Books

bibliophiles

Rock bios are his choice for a road trip

Brigitte Lacombe

Inhis newest book “At the Stranger’s Gate: Arrivals in New York” New Yorker writer and best-selling author Adam Gopnik recounts his life in the 1980s, a pivotal decade for himself and for his adopted hometown, New York City. Gopnik will spin his Big Apple yarns at 6 p.m., Tuesday, Oct. 10 at the Brattle Theatre. Tickets are $28 (including a book) or $5. The event is co-sponsored by the Harvard Book Store and Mass Humanities.

BOOKS: What are you reading currently?

Advertisement

GOPNIK: Elvis Costello’s memoir, “Unfaithful Music and Disappearing Ink.” I have to travel a lot. One of the things I’ve discovered is that the best books to read in the cattle-car conditions of American aviation are military histories or rock biographies. I’m also reading a book about Naples by Benjamin Taylor because we visited there this summer. I just finished Ron Chernow’s new book on Ulysses S. Grant. It’s terrific. I reviewed it for The New Yorker, one of those reviews where you take care of the book in four paragraphs and then write about what interests you. It’s a bad New Yorker habit, I know.

BOOKS: What are some of the best rock memoirs you’ve read on planes?

Get The Weekender in your inbox:
The Globe's top picks for what to see and do each weekend, in Boston and beyond.
Thank you for signing up! Sign up for more newsletters here

GOPNIK: Costello’s tells his stories with a wonderful type of irony. I read Graham Nash’s “Wild Tales,” which is lovely because it has an intimate portrait of Joni Mitchell. She’s one of my heroines. I read Eric Clapton’s, which is touching because it’s his own accounting of his addiction.

BOOKS: Do you find any common pitfalls in rock memoirs?

GOPNIK: Here’s the simple truth that applies to any memoir; failure is more interesting that success. Everyone’s account of the terrible toilets that they played in is interesting. Once they become successful it becomes boring because two things happen. They meet famous people and then discover they were screwed by the people who helped them on their way up.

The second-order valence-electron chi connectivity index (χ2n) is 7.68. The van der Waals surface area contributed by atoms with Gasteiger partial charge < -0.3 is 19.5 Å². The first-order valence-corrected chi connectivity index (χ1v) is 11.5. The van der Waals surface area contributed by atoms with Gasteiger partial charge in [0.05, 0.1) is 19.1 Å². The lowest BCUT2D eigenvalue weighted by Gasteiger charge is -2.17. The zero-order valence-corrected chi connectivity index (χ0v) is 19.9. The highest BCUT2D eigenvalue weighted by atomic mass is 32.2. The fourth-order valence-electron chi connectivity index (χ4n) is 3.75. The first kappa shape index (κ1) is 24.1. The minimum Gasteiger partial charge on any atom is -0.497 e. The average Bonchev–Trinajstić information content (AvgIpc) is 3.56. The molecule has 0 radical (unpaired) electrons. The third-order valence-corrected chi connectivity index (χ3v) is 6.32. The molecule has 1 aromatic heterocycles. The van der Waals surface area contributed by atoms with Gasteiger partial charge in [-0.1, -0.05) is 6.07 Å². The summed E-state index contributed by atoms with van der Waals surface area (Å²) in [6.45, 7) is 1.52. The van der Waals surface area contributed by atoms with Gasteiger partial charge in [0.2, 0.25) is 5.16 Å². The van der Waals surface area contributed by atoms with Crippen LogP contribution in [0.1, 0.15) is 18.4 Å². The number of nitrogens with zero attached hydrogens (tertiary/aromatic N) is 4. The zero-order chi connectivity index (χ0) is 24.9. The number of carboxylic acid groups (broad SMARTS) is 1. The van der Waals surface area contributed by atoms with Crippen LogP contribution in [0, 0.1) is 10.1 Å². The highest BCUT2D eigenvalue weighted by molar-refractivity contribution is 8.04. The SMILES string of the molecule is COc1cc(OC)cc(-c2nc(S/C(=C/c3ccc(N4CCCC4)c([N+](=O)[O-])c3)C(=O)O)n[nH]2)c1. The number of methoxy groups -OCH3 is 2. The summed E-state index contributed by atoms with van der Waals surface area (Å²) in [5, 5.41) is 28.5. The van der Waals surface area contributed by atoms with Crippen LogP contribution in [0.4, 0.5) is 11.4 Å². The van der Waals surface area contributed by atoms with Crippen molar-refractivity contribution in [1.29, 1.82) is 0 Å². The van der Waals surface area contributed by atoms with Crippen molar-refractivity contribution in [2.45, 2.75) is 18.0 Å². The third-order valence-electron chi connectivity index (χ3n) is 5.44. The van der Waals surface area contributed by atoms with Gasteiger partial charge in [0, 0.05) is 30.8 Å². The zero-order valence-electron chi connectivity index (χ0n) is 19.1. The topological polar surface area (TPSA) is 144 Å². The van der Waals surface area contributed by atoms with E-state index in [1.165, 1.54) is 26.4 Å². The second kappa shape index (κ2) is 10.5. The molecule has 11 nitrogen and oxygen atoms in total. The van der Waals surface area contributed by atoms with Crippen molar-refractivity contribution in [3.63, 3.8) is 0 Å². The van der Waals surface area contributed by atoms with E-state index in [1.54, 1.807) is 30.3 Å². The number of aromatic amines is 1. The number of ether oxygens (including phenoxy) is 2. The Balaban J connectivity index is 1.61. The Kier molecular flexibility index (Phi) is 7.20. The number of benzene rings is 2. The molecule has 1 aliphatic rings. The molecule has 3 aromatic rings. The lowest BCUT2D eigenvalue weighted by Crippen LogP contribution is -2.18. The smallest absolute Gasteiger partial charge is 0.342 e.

Advertisement

BOOKS: Are you much of a fiction reader?

GOPNIK: I find fiction hard to read on planes and in hotels so I don’t read as much of it when I am traveling. I have a bad or good habit of rereading old things. I love Anthony Trollope’s Palliser novels and James Boswell’s “The Life of Samuel Johnson.” That always sits on my nightstand.

BOOKS: Have you made any recent discoveries?

GOPNIK: I like to read a lot of old stuff so a new writer for me is Sydney Smith, who is long dead. I read him over the summer and thought he was great. We go to a beach shack in Wellfleet, which doesn’t have Internet, phone, or television, so I read a lot. This summer I read H.L. Mencken’s memoirs. I am lukewarm on his journalism, but the memoirs are terrific.

BOOKS: Do you have a rhyme or reason to what you read when?

GOPNIK: I don’t have any rules. Sometimes I start in the middle of a book, read to the end, and then go back to the beginning. Reading is an addiction for me. As I get older, things that once gave me enormous pleasure, like professional sports, give me less and less, but I’ve never felt that way about reading. Obviously you get assignments that are strenuous. I had to read “Mein Kampf” for a New Yorker piece. I can’t say that was a pleasure.

BOOKS: What do you consider the best books about New York?

‘Here’s the simple truth that applies to any memoir; failure is more interesting that success.’

Quote Icon

GOPNIK: E.B. White’s famous essay, J.D. Salinger’s “Catcher in the Rye,” and F. Scott Fitzgerald’s “The Great Gatsby.” The most underrated writer of New York is William Dean Howells, who wrote at the end of the 19th century. I also love Dave Van Ronk’s “The Mayor of MacDougal Street” about the folk scene in Greenwich Village in the ’50s and ’60s.

BOOKS: Do you collect books?

GOPNIK: No. My feeling is a book is not to be cherished as an object. My first copy of Thurber’s “Carnival” anthology came apart. An old edition of Proust fell apart. If a book’s binding is broken, generally it’s a good sign, a sign that a book has been read.AMY SUTHERLAND

Follow us on Facebook or Twitter @GlobeBiblio.
Loading comments...
Real journalists. Real journalism. Subscribe to The Boston Globe today.